A highlight of my ‘80s-scented hill-folk childhood was fantasies about girls doing rad magical stuff. This was a nigh forbidden interest for a boy growing up in fundamentalist backwater Ohio, but that made it all the sweeter. Girls who solved their own problems, like Jem and the Holograms or She-Ra or Sailor Moon. Girls who glowed like fireflies and overcame all odds in clouds of pink and purple sparkles, unselfconscious of how girly and attention-grabbing this was.
But before any of them, there was Dorothy Gale.
Dorothy is a girl who gets her power from witches. Ruby slippers, a magic belt, an panoply of enchanted accouterments which gift Dorothy with magical solutions to an array of troubles. Oz is kind of all about witches, because witches rule the kingdom, most of the conflict in The Wizard of Oz is conflict between witches, and even when little yokel Kansasite Dorothy plops her farmhouse down in Oz, the most immediate question is whether she’s a good witch or bad.
Good question, as it turns out.
She became a prototype for a significant space in my imagination. A girl tied to her dusty stretch of the Midwest, defined by a backdrop of rainbows you could one day find a way over, a girl who was thrown headfirst into my worst fear as a kid—a tornado—and came out of it with the power to cross any distance.
A girl with power that made her, in future books, considered a proper witch in her own right by the people of Oz.
Here’s the thing about Dorothy. The thing I never thought to ask, even though it was staring me in the face, a question threading through my connection to all these other imaginary surrogate selves with their jeweled implements and cherry blossom hair.
Do the people back in Kansas also think she is a witch? And if so, good witch or bad?
Is there a difference?
My fascination with girls like Dorothy was perhaps cute when I was four years old. Boys grow out of that stuff, right? Add four years to the equation. Into those years, add the attempt to acquire ruby slippers of my own, because ruby slippers can ferry you away from your problems. I remember being in a toy store, asking my mom why I couldn’t get this awesome pair of magenta high-heel shoes, designed after some line of knock-off princess dolls.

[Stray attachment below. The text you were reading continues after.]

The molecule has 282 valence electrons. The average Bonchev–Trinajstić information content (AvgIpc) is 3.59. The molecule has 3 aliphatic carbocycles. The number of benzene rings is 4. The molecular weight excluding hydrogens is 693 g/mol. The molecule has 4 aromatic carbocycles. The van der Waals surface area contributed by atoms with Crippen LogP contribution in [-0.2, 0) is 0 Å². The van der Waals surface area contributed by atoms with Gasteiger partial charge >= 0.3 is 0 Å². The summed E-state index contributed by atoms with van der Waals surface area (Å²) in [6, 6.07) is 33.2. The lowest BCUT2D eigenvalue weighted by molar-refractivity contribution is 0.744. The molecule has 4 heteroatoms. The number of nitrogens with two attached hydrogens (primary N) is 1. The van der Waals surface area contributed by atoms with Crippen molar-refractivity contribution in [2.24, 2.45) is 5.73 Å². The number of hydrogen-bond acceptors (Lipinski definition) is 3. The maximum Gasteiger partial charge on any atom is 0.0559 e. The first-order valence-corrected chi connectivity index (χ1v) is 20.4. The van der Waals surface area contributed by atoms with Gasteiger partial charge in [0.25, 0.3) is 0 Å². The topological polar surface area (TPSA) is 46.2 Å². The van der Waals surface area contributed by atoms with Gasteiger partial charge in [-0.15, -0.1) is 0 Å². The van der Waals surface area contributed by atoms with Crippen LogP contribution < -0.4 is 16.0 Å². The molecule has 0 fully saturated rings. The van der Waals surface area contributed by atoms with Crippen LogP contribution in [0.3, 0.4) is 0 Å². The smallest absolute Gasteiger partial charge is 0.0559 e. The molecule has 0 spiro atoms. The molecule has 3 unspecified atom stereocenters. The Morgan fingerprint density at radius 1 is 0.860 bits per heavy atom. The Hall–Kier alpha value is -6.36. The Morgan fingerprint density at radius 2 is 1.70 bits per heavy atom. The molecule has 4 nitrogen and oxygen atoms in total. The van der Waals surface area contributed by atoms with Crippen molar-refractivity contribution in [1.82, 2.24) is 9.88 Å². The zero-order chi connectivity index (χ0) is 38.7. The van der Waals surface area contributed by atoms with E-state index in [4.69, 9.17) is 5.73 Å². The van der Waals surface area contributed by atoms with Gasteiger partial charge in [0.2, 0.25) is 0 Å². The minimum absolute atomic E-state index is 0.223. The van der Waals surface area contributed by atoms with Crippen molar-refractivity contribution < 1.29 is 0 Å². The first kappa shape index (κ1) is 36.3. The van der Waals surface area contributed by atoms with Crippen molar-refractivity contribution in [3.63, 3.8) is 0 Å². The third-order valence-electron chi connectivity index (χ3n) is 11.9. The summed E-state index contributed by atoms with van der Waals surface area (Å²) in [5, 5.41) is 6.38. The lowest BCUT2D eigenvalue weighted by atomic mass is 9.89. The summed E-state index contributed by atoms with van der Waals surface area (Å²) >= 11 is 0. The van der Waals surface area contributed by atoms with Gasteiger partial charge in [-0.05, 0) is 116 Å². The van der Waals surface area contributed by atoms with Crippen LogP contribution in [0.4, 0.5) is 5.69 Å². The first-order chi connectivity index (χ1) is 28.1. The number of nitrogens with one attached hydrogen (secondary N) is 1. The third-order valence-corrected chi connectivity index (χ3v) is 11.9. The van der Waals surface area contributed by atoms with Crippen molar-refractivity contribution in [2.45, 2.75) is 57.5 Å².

“You won’t be able to wear them anywhere, honey.”
I knew what she meant, because we’d had versions of this conversation before. What she meant was, there wouldn’t be anywhere safe for you to wear them. We’d similarly talked about my desire to be a mermaid, to have a witch’s cauldron, to have an apple tree so I could grow enchanted apples, all these sundry dreams that didn’t seem all that strange to me. None of them could come true.
I could even list the reasons. One: you’re not a girl. Two: it’s okay to have fantasies, but in real life, magic is bad. Witchcraft wasn’t treated as mere superstition in my swampy slice of fundamentalist Ohio, but as a real thing to be feared. Feared as much as my plainly burgeoning trans girlhood.
This is why I made the main character of my novel, The Calyx Charm, both a trans woman and a witch. Because to me, there has always been a thread tying the two notions together.
Discussions of the fantasy genre often entail the assumption that a witch is more or less the same thing as a wizard, a sorcerer, a magician. Lots of settings use the terms interchangeably, or use “witch” to describe women and “wizard” to describe men. They’re purely fantasy constructs with no direct map to real life. We might think of a scholastic wizard as comparable to a philosopher or scientist, an image of competency and wisdom, more like someone’s pleasantly wizened grandpa than a creature of myth.
This isn’t the witch I’m most familiar with. I was taught that witches were dangerous. Becoming a witch was classed alongside getting into drugs, listening to devil music, experimenting with homosexuality, and being a boy with long hair. They were all said to be ways to rebel against God, and thus touched with the shadow of exile.